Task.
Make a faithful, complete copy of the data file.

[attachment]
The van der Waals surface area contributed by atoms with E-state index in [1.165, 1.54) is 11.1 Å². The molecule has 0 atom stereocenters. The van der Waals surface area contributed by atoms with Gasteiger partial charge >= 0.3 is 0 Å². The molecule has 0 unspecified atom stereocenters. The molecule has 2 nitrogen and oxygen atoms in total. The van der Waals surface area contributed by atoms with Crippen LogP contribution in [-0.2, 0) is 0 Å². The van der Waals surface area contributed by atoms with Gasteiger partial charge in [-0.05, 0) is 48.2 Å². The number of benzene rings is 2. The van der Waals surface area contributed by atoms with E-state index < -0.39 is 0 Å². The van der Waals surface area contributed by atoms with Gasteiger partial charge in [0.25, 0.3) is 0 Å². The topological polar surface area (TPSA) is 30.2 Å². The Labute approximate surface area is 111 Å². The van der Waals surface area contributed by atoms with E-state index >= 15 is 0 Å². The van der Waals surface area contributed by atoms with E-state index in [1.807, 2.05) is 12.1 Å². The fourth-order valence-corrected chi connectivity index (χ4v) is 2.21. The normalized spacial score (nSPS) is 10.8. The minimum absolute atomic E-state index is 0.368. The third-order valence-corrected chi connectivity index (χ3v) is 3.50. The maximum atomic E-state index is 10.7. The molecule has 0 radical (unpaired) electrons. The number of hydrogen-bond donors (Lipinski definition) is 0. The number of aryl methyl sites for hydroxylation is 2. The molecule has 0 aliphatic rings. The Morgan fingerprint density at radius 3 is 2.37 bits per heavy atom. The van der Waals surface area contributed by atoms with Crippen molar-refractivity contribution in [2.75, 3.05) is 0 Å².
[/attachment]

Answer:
The van der Waals surface area contributed by atoms with E-state index in [1.165, 1.54) is 11.1 Å². The molecule has 0 atom stereocenters. The van der Waals surface area contributed by atoms with Gasteiger partial charge >= 0.3 is 0 Å². The molecule has 0 unspecified atom stereocenters. The molecule has 2 nitrogen and oxygen atoms in total. The van der Waals surface area contributed by atoms with Crippen LogP contribution in [-0.2, 0) is 0 Å². The van der Waals surface area contributed by atoms with Gasteiger partial charge in [-0.05, 0) is 48.2 Å². The number of benzene rings is 2. The van der Waals surface area contributed by atoms with E-state index < -0.39 is 0 Å². The van der Waals surface area contributed by atoms with Gasteiger partial charge in [0.25, 0.3) is 0 Å². The topological polar surface area (TPSA) is 30.2 Å². The Labute approximate surface area is 111 Å². The van der Waals surface area contributed by atoms with E-state index >= 15 is 0 Å². The van der Waals surface area contributed by atoms with E-state index in [1.807, 2.05) is 12.1 Å². The fourth-order valence-corrected chi connectivity index (χ4v) is 2.21. The normalized spacial score (nSPS) is 10.8. The minimum absolute atomic E-state index is 0.368. The third-order valence-corrected chi connectivity index (χ3v) is 3.50. The maximum atomic E-state index is 10.7. The molecule has 0 radical (unpaired) electrons. The number of hydrogen-bond donors (Lipinski definition) is 0. The number of aryl methyl sites for hydroxylation is 2. The molecule has 0 aliphatic rings. The Morgan fingerprint density at radius 3 is 2.37 bits per heavy atom. The van der Waals surface area contributed by atoms with Crippen molar-refractivity contribution in [2.75, 3.05) is 0 Å².